Text & photographs by Dr. Mahadeswara Swamy Scientist
Peace lilies, also known as ‘Snow flower’, ‘Spathe flower’ and ‘White anthurium’, are popular house plants. They produce charming perky snow-white blooms on long stalks. The floral make-up looks like an expanded hood of a cobra, ready to strike! They provide tropical look with exotic touch and spread more grace than many a more sumptuous blooms. That is why they are peace lilies!
In addition, they combat air pollution indoors as they are capable of removing toxic gaseous chemicals from air. Around 35 species of genus Spathiphyllum belonging to the family Aeraceae, are collectively called peace lilies.
The name is derived from Greek word ‘Spath’ meaning ‘Bract or Sheath ’ and ‘Phyllum’ referring to ‘Leaf’. They are native to Central and South America, Indonesia and Philippines.
They are compact clump forming evergreen perennials up to 3 ft. height. They produce tufts of foliage from a small underground stem (rhizome). Leaves, on long petioles (leaf stalks), are more or less oval-shaped, tapering into a point inversely spear-shaped. They are dark green and glossy with many varieties with variegated foliage.
They produce blooms on long stalk far above the foliage and inflorescence is called ‘spadix’, which is made up of white or light green, fleshy cylindrical column covered with innumerable miniature sessile (stalkless) flowers. The spadix is enclosed by a large leaf like structure called ‘spathe’, oval in shape and white in colour; and often turn green with age. Seed setting is rare.
The notable species of ornamental value are S. floribundum (leaves rounded and flowers broad), S. cannaefolium (broader leaves like Canna), S. candidum (dwarf), S. patinii, S. wallisii and S. clevelandii (most floriferous with narrow and pliant leaves). Many vivacious and enchanting hybrid varieties varying from mini to giant size (6” to 6 ft.) come with fancy names like ‘mauna lona’, ‘wallisii’, ‘starlight’, ‘sensation’, ‘sierra’, sunlight’, ‘pallas’, ‘petite’, ‘cupido’, ‘jetty’, ‘sweet pablo’ and ‘tailors green’.
They are mostly propagated by division by separating offshoots and planted in pots or in soil directly. Remove the plants with roots and transplant them to pots. The recommended soil mixture is sand, red soil, leaf mould and cow dung manure in 1:1:3:1 parts or equal parts of loam (garden soil), leaf mould and sphagnum moss (1:1:1) with a handful of charcoal and a tea spoon of bone meal. Best season for multiplication is the beginning of the winter or immediately after flowering.
Propagation by seeds is usually not practiced. Nevertheless, one can raise the seedlings in a seed pan immediately after the seeds are ripened using sand and sphagnum moss in equal proportion. Selected hybrid varieties are produced through breeding programme and tissue culture methods for commercial purposes, especially for export production in Karnataka.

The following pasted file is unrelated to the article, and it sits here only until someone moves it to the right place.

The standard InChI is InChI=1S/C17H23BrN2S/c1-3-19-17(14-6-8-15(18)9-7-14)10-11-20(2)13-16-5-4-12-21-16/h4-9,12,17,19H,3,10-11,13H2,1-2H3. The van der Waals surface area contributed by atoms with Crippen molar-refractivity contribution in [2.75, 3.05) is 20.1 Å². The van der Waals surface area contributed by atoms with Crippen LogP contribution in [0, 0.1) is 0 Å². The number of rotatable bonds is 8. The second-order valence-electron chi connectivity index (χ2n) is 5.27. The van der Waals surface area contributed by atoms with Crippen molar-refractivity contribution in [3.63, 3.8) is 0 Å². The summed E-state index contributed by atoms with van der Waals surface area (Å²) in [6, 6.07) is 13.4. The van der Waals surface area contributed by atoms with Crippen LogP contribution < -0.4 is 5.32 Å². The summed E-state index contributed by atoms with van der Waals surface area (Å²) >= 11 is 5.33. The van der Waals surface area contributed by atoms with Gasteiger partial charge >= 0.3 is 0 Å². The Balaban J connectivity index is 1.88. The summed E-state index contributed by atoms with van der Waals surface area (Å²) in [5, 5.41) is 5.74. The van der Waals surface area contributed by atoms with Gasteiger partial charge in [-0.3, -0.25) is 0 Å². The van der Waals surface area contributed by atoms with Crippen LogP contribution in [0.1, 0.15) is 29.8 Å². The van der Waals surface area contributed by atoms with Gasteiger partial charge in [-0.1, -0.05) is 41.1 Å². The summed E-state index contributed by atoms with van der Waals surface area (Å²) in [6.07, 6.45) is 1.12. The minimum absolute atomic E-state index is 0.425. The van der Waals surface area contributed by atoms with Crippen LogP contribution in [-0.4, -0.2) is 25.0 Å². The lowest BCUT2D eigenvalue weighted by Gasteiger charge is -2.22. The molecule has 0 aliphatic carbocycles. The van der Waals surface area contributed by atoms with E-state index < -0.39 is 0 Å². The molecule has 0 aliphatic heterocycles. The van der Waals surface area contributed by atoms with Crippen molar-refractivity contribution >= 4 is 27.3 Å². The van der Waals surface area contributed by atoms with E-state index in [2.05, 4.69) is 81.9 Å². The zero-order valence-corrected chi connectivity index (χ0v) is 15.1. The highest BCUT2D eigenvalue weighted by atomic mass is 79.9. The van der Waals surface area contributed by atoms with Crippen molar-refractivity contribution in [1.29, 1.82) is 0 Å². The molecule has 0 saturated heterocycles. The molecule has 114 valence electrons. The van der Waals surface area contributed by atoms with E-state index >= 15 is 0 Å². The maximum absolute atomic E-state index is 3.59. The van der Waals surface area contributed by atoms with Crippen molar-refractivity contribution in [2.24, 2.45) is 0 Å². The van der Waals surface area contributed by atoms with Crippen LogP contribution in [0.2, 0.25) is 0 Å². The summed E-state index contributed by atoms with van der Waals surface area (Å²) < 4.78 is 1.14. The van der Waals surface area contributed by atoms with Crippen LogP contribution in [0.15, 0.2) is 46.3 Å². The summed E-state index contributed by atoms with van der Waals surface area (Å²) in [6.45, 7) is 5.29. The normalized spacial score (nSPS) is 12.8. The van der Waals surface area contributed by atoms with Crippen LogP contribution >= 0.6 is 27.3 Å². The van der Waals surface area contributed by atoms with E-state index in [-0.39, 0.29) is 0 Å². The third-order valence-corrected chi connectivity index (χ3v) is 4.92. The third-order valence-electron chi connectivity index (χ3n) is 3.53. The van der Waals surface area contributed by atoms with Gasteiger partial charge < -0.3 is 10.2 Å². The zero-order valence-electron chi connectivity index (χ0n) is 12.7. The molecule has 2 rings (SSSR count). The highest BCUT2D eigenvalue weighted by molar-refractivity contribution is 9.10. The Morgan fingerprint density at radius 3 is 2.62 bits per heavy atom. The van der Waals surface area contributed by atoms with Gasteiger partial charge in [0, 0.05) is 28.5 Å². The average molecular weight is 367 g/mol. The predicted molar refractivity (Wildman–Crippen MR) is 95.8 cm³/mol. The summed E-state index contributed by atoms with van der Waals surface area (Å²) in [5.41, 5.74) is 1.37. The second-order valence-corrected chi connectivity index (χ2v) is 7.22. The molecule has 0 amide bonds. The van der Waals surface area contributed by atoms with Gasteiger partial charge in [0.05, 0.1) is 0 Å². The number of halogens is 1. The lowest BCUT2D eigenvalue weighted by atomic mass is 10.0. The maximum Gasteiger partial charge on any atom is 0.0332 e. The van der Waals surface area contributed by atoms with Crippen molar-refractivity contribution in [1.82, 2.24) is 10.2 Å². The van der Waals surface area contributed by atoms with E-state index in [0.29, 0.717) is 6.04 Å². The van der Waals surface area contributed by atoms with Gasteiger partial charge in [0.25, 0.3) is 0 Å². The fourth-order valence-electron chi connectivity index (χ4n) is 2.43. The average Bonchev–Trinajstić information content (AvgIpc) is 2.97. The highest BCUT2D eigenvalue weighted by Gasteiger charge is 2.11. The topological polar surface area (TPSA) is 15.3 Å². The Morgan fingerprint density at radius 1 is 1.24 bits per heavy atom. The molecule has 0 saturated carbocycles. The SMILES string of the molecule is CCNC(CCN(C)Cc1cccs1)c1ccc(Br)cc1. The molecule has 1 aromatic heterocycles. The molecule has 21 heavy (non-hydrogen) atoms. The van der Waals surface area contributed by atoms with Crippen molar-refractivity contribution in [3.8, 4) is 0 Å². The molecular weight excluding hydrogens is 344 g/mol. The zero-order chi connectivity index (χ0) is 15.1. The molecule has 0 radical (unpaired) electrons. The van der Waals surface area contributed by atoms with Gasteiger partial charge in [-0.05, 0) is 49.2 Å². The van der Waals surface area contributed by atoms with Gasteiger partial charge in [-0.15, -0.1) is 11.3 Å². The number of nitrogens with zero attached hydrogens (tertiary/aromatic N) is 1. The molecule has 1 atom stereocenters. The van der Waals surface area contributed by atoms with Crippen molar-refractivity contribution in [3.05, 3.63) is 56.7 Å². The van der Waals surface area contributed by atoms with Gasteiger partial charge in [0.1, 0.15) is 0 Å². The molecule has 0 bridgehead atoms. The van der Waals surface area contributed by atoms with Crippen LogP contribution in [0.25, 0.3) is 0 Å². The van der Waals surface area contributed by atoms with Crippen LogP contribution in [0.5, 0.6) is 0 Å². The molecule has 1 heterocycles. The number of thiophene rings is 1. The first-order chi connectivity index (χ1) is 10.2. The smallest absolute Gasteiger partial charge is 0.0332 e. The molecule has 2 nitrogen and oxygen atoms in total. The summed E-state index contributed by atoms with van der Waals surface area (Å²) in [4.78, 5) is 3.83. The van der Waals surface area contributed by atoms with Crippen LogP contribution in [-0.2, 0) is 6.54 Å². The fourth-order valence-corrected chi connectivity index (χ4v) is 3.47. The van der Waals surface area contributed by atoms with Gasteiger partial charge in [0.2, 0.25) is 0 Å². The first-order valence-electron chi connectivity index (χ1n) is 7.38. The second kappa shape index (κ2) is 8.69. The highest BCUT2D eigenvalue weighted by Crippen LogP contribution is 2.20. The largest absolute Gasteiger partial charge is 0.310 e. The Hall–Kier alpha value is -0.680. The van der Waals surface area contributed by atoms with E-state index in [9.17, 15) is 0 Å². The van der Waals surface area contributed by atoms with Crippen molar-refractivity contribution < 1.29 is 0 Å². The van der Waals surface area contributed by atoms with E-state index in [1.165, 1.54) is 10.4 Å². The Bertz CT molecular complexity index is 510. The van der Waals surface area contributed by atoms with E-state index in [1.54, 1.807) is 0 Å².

Pest and Diseases
They are free from diseases and pests when indoors. But, when outdoors snails and caterpillars might damage the foliage. Remove them by hand. They also attract scales, mites and mealy bugs, besides bacterial diseases during wet season. Periodical spraying of a mixture of a common pesticide like rogor (2ml / lit) and bavistin (1g / lit) can keep the plants healthy.
- They are vigorously growing excellent house plants suitable for entrance / passage especially on steps, reception lounges, drawing rooms besides shady balconies, windowsill, verandahs etc.
- They can also be grown in groups in shady areas especially under large trees.
- They go well with other foliage and flowering plants for plant arrangements.
- They make exceptionally good plants for interior decorations for a long period as they flower indoors.
- Water the plants freely when in full growth but less frequently in winter. Better avoid heavily chlorinated water, as they are sensitive to chlorine.
- Plant them in medium sized pots (8”) and repot when root growth has overfilled the containers for good appeal.
- Wherever the humidity is less keep the pots in a saucer / plate containing water. Alternatively plunge the pots in a container filled with sphagnum moss drenched in water.
- When exposed to direct sunlight (even moderate) the foliage suffers from sunburn and gets scorched. Hence, care is needed during hot summer. Spray water on the foliage 2 – 3 times during daytime.
- Wipe the leaves regularly with a damp cloth to remove accumulated dust and to retain natural lustre of foliage besides discouraging pests.
- It is not advisable to shift the plants very frequently as they do not tolerate sudden change of temperature. Also avoid keeping plants near heat source (TV, fridge etc.).
- Though the plants are very attractive, looks are deceptive like “Visha-kanye” as the plant parts are poisonous and cause stomach problem if you ingest. The sap causes skin irritation. Wash your hands with soap after handling the plants.
They require warm and humid climate; prefer well-drained humus rich slightly moist soil but not the water-logged conditions. They need indirect, bright filtered light and humidity for maximum flower production. However, it is not the intensity but the long duration of light is the main factor for best flowering. They also perform well under low light indoor conditions. In hot and humid tropical weather conditions they are grown in shade, while in cold/ temperate conditions grown in green house or conservatory.
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